BULLETIN:   Our previous blog discussed this amendment.   We're delighted to report that Senate has voted 51-48 against an amendment by Sen. Roy Blunt (R-Mo.) that would allow insurers to deny coverage of health services -- such as birth control -- if an employer objected on religious or moral grounds.

Posted by on March 1, 2012 - 11:03am

Earlier this month, the Department of Health and Human Services reported that over 20 million American women in private health insurance plans have already gained access to at least one free preventive service because of the health care law.  Without financial barriers like co-pays and deductibles, women are better able to access potentially life-saving services, and cancers are caught earlier, chronic diseases are managed and hospitalizations are prevented.

A proposal (the Blunt Amendment)  being considered in the Senate today would allow employers that have no religious affiliation to exclude coverage of any health service, no matter how important, in the health plan they offer to their workers.  This proposal isn't limited to contraception nor is it limited to any preventive service. Any employer could restrict access to any service they say they object to on moral grounds. This is dangerous and wrong. To read more about both sides of this debate click HERE.

If you feel strongly on this issue, call you Senator NOW!

Posted by on August 16, 2011 - 10:08am

Gloria Steinem

Last night I watched Gloria:  In Her Own Words -a  HBO documentary on feminist Gloria Steinem.    Young women today could learn to appreciate how far women have come in the last 50 years  by watching it.   Even I forgot how 'primitive'  life was for women in the 1960s.  We went to college but rarely maintained a career. Instead most women found a husband and stayed home, wore aprons and dresses, and cooked and cleaned.    Gloria Steinem came from a broken family, a father who was a dreamer, a mother who could never achieve her dreams (she was a writer) and was affected mentally as a result.   Gloria learned to tap dance in case she could find her way to fame on the stage!  Young Gloria learned early how to be a caretaker and despite all that was educated at Smith College and became a leader in the feminist movement of the 1960-70's and continues to support feminist causes in her elder years.    The documentary film revisited  the early days of the feminist movement.  Here are a few tidbits:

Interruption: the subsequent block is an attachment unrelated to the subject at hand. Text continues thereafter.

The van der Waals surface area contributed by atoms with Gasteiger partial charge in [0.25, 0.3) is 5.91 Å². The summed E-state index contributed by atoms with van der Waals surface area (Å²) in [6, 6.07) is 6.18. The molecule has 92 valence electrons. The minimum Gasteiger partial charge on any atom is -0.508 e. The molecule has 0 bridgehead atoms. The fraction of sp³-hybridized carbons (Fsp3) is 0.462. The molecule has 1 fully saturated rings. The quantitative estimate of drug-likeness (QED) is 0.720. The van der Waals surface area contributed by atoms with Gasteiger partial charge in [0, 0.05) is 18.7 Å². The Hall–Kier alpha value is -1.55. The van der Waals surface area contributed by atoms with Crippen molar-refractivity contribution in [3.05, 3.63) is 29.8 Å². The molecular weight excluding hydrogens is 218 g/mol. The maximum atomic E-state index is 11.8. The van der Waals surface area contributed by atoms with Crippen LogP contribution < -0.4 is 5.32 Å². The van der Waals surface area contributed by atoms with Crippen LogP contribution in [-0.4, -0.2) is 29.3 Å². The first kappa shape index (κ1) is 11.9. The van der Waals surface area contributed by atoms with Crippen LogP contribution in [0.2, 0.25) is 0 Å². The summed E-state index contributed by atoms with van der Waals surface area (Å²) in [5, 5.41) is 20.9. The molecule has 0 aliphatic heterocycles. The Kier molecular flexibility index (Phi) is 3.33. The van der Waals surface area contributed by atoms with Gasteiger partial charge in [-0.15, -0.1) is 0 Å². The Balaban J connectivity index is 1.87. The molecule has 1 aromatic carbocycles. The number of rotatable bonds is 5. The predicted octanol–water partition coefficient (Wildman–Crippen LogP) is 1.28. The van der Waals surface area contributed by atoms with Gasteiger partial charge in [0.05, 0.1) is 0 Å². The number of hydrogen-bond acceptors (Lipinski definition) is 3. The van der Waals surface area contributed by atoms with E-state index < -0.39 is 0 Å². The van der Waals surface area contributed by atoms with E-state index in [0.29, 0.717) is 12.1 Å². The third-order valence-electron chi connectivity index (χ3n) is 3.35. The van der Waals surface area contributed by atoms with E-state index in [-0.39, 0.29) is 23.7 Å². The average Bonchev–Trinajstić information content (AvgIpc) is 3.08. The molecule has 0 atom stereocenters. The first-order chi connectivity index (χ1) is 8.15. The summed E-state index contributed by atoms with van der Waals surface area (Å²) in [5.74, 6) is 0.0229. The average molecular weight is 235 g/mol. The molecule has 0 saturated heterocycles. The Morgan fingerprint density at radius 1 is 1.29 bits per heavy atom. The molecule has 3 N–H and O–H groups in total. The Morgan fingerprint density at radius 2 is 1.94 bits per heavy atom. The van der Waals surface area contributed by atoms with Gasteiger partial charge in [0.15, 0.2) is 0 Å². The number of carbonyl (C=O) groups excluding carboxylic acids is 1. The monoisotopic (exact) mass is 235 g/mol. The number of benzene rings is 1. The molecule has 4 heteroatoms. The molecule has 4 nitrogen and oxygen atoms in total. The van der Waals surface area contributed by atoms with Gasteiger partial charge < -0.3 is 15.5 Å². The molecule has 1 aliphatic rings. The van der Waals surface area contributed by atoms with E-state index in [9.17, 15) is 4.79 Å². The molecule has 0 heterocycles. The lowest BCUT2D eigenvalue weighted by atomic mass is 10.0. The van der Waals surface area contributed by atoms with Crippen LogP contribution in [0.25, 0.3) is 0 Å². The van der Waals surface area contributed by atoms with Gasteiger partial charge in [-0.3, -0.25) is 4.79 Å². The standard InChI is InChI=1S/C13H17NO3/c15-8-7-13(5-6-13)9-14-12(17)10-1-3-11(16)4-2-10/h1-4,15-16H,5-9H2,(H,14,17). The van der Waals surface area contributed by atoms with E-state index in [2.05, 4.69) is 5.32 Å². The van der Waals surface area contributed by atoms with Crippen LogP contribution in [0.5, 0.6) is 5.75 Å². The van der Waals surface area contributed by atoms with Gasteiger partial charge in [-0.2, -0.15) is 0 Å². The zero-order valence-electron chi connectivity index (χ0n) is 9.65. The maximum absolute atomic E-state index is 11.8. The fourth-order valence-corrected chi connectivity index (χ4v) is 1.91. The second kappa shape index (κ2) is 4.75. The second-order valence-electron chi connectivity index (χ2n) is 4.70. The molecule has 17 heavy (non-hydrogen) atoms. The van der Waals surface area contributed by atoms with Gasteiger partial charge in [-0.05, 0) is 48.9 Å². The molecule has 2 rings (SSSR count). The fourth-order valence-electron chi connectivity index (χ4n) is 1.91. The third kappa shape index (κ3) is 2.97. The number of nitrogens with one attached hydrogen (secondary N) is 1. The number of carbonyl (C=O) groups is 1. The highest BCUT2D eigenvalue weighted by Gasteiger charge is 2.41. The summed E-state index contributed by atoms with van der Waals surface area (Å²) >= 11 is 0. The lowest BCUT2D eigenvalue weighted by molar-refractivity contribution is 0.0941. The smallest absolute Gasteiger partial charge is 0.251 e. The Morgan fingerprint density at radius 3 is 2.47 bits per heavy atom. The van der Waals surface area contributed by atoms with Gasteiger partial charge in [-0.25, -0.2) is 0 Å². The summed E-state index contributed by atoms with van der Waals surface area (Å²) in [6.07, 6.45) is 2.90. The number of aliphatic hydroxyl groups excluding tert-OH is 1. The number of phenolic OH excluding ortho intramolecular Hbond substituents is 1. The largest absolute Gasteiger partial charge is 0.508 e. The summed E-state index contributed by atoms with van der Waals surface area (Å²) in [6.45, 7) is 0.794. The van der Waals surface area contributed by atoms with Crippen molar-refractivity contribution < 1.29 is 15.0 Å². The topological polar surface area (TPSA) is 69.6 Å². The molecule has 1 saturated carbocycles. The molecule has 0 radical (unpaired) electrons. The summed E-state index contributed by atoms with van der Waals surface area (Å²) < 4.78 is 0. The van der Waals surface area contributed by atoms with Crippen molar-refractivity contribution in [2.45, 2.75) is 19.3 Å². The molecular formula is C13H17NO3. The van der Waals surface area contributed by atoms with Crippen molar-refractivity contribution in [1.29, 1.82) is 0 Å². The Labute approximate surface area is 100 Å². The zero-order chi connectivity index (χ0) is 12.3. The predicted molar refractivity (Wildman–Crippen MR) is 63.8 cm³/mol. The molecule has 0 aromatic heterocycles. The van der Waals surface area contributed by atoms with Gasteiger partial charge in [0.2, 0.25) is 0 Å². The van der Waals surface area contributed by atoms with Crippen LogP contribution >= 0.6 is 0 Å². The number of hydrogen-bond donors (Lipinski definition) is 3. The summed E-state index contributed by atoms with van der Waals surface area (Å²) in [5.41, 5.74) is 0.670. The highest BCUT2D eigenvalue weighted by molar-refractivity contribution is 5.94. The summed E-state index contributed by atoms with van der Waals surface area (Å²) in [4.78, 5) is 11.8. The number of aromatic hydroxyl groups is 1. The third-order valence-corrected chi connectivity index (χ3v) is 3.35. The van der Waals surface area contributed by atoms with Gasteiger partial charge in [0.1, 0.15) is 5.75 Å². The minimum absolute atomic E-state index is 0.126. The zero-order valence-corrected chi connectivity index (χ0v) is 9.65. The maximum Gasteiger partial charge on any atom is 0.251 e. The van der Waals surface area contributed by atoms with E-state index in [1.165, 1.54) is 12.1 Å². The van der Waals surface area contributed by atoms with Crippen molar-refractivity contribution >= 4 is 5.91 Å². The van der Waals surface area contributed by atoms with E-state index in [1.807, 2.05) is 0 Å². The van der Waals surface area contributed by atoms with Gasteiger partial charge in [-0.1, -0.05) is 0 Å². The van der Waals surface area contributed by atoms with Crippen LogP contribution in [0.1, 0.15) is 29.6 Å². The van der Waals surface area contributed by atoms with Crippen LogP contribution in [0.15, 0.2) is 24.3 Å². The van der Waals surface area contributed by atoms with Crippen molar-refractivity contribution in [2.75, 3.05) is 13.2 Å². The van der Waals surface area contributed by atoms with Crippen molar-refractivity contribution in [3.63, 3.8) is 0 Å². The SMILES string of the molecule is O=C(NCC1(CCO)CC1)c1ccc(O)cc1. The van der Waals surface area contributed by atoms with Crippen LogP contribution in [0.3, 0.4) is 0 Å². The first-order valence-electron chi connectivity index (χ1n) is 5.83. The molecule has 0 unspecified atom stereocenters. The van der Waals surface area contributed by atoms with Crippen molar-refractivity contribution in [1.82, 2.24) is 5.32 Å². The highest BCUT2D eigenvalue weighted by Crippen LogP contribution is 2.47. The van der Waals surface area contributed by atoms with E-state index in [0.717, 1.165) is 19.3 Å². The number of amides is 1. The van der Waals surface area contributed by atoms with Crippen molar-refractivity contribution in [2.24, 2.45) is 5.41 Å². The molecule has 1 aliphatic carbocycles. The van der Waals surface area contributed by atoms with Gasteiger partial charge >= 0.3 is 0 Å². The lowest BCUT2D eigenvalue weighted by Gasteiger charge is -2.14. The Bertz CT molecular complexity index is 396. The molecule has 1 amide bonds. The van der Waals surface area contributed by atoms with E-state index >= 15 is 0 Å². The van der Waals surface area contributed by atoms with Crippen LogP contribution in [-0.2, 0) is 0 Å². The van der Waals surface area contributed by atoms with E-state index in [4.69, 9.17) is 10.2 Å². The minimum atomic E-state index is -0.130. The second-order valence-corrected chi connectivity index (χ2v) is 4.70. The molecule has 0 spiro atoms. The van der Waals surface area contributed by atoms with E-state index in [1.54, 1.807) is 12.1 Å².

When Gloria moved to New York after college she could not rent an apartment under her own name.   She found a job but they only let her write about things like fashion and cooking.   The term women's liberation became the mantra and the word 'feminist' was not well defined.   Feminists were tagged homosexuals by conservative leaders like Phyllis Schafly.

She went undercover to go through the audition process to become a Playboy Bunny and, unexpectedly, actually made it all the way.  She wrote about her experience and how poorly the bunnies were treated.  Even then she was criticized by the male dominated media because she was so pretty.   How could someone so pretty be smart, too!   There was a comic written about her in a most derogatory way that even brought her to tears.  She was criticized for not being married (until she was in her late 60s).  The use of the  salutation "Ms." was not readily accepted and even mocked by highly visible political leaders.

She hooked up with feminist Bella Abzug of New York , an elected official, and became more political.  In fact, she admitted that Bella became her surrogate mother. They led the fight for abortion rights and got more women to run as political candidates. One third of the delegates to the 1972 Democratic convention were women due to the feminist movement!  Feminists tried to pass ERA (equal rights amendment)  so women could constitutionally  be defined as equal but it was never passed.  Instead, various laws were enacted that addressed individual issues as they were raised.   When she created Ms. Magazine respected media pundits like Harry Reasoner predicted it would only last 5 editions at most.   The magazine still exists today and there was a clip of Harry on the air apologizing!

I could go on but suggest you try to catch the film on HBO.   What are the issues women care about today?    We still don't earn as much as men do in many areas.   Leadership in academia, medicine and business is male dominated. ERA?   Some of the issues we fought for are being threatened by the conservative right.....often led by women.    Is it time for another movement?  Who is ready to lead the charge? Who is the next Gloria or Bella?